Crossing Genres

Crossing Genres

 

This starts out with writing as the primary focus, but I’ll bring it around to more of a general understanding.

 

If you go to an event, a conference, an MFA program, as a writer, you’ll usually get the same question, “What do you write?” What they mean by that is, “What genre do you write?”

In truth, I write Nonfiction and have been attempting Poetry, a lot. Occasionally, I’ll write Fiction. You’re usually expected to choose only one because that’s what most people do, they choose one and stick to it, they specialize. This helps you in your craft, to focus on being the best at one thing. It also allows you time management. That is, it takes a lot of work to write, let alone write in different ways, and this is most effective. The same can be said for most arts and creative endeavors.

When I was introduced to the concept of Creative Nonfiction, I was also introduced to the concept of using tools from poetry and fiction in writing true stories. That’s why I became adamant on mastering the other genres, or, really, having their basics under my belt.  Using lyrical diction or crafting scenes that flow naturally with dialogue and whatnot, and aren’t just recounting events and facts, are important skills to have. So, when I get asked which genre I stick to, I almost feel insulted. Although, it is still a fair question, it’s necessary for me to have a little of each, even hybridization and experimental forms.

I understand the mindset. Specialization leads to a mastery of craft and form that you can’t get otherwise. But even some of the best painters tried their hands at various styles before settling on their preferred one, and, even then, not all of them stuck to what they became famous for. Still, there is the idea that each genre also has the inclusion of subgenres. Creative Nonfiction has the subgenres of Memoir, Autobiography and Biography, Lyrical Essay, and Immersion writing, to name a few. If you would like to learn more, I recommend Sue William Silverman’s, The Meandering River: An Overview of the Subgenres of Nonfiction. And Fiction has even more.

Typically, even when people will say that they focus on one genre, they probably also mean, even more so, that they focus on a subgenre and rarely have anything to do with the others, let alone another genre altogether. The reality of writing is that it’s difficult to be very good at one style without focusing on it exclusively, but, at the same time, it’s good to have the tools of the others at your disposal. For instance, the lyrical essay demands that you have a background or, at the very least, some experience with poetry or poetic writing. What’s interesting about the lyrical essay is that it can also be interpreted as a prose poem, meaning that it is a genre bending style in and of itself.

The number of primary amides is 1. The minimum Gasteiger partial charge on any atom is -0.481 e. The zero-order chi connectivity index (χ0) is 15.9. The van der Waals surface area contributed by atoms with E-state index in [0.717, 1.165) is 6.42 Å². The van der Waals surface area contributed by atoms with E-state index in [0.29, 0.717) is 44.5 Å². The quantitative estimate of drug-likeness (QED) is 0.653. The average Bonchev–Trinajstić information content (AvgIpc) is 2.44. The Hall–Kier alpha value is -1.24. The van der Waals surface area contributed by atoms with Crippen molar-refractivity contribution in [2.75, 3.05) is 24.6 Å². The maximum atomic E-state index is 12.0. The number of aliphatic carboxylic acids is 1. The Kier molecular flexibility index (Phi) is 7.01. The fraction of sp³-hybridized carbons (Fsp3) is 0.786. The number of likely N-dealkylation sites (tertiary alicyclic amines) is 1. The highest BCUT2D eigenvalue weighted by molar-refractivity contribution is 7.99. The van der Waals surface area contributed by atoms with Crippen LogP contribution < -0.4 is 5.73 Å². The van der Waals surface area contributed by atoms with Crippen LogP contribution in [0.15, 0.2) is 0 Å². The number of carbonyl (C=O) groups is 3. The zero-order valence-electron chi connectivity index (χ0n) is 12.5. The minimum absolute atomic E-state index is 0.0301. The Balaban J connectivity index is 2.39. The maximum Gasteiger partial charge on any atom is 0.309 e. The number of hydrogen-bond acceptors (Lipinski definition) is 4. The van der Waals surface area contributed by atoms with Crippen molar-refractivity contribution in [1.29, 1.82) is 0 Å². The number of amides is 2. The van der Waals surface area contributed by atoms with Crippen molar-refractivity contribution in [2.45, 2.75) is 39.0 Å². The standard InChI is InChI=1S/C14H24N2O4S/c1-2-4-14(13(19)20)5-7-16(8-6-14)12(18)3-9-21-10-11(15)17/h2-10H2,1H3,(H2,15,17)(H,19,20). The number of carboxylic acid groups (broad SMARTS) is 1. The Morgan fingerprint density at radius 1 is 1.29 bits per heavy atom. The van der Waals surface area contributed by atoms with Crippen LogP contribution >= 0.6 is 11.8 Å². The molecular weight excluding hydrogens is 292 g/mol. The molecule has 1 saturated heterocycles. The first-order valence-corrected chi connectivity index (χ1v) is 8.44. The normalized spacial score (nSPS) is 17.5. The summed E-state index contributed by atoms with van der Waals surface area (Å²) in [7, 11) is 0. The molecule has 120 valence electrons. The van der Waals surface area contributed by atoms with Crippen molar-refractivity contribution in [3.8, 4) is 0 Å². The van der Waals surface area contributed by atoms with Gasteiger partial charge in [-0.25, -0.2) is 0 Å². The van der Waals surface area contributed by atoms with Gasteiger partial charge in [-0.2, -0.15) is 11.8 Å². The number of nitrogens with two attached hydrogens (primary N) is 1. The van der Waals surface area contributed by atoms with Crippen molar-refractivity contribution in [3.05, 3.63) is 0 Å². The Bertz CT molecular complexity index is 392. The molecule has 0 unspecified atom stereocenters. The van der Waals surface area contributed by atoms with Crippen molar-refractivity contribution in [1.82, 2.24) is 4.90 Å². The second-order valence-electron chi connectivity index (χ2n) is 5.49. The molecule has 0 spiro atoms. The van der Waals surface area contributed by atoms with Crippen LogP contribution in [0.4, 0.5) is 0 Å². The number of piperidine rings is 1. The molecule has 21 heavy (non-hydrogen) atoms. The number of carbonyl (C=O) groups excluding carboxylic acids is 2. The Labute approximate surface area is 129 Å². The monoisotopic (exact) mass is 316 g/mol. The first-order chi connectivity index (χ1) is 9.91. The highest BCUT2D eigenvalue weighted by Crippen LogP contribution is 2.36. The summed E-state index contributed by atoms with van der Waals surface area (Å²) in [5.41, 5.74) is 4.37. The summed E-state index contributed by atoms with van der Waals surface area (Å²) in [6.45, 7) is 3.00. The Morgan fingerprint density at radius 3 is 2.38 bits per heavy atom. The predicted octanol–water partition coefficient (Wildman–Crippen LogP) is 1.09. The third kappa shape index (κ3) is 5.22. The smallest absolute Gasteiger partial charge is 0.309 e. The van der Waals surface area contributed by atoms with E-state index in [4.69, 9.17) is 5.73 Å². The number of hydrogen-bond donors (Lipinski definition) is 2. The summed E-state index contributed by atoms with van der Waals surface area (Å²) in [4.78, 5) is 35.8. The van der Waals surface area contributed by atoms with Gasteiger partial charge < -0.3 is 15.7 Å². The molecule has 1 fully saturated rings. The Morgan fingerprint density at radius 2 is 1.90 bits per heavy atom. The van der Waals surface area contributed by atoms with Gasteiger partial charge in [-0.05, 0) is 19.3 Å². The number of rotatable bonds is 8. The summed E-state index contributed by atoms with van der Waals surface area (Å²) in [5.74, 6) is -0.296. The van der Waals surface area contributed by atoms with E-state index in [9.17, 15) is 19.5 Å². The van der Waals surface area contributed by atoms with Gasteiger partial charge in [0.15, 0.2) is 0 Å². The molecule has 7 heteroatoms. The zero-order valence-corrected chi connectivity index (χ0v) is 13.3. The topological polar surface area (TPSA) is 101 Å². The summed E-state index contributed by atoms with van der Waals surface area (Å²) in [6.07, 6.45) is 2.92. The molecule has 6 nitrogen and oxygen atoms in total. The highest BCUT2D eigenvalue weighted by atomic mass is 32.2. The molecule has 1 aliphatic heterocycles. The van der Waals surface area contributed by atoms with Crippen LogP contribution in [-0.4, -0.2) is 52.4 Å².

If you’re wondering how this might be applicable to outside the arts, there are probably a few ways I could put it. One way that comes to mind is to compare it to a liberal arts degree and a more specialized degree or study. Not to offend anyone. I do want to point out that sticking to one thing is fine and often preferable as it helps you to know more about one subject and be better at it.

Back in 2011, I went to China for a three-week study abroad course with my undergrad, Hiram College. It was a wonderful experience, and we were there during a time of unprecedented exponential economic growth. While we were there, we were introduced to a person who, I believe, was an economist or in that field. He explained to us something that we all found truly odd, China had no concept of liberal degrees. They didn’t even have them.

You see, in that culture, you decided on a profession, went to school for it, graduated, and then got a job in that field for the rest of your life, a concept lost to us Americans. The problem was that the rapid expansion of China’s economy as well as the progression of technology would make some of the people’s jobs either obsolete in a few years after receiving their degree and entering the workforce or make it so that their knowledge on the job was no longer valid/up to date. When this happens, they have nothing to fall back onto. The benefit of a liberal arts degree is the roundedness of it. Yes, there’s no specialization and you tend to have a smaller income, but you have the flexibility in an ever-changing market to do something else, have a focus somewhere else. That’s sort of how I see genre or style crossing in writing and the arts. Well, sometimes. It’s not a perfect analogy. Nobody is perfect though. You know what I mean?

I’m mixed on this, as I hope you can tell. I both want you to cross over to other genres, but, at the same time, I’m telling you that you don’t have to. A singular focus is a good thing to have, especially in the arts. A dabbling in everything is great too. I feel someone will read this with the argument that I’m just talking about a dabbling for mastering a singular style or genre, and that’s somewhat true. I’m not a professional poet. I don’t professionally write novels or short stories. I wouldn’t profess to saying I’ve mastered these things, let alone Creative Nonfiction, for that matter. I am saying that you should try them out, again. Master them to the best of your ability, and if you find you don’t want to stick to them, then go back to whichever genre you prefer. But keep what you learn from the other, it will strengthen whatever you do.

 

All the Best,

Nathan

 

End

Cue Music

Roll Credits

 

 

 

 

 

Music Ends

Credits End

 

 

 

 

 

*Peeks around corner wearing a red and white, striped bathrobe*

*Approaches from back of hallway*

You’re still here?

It’s over.

Go home.

*Retreats to back of hallway*

*Waves hand dismissively*

Go.

*Exits Scene*

Black Screen.

 

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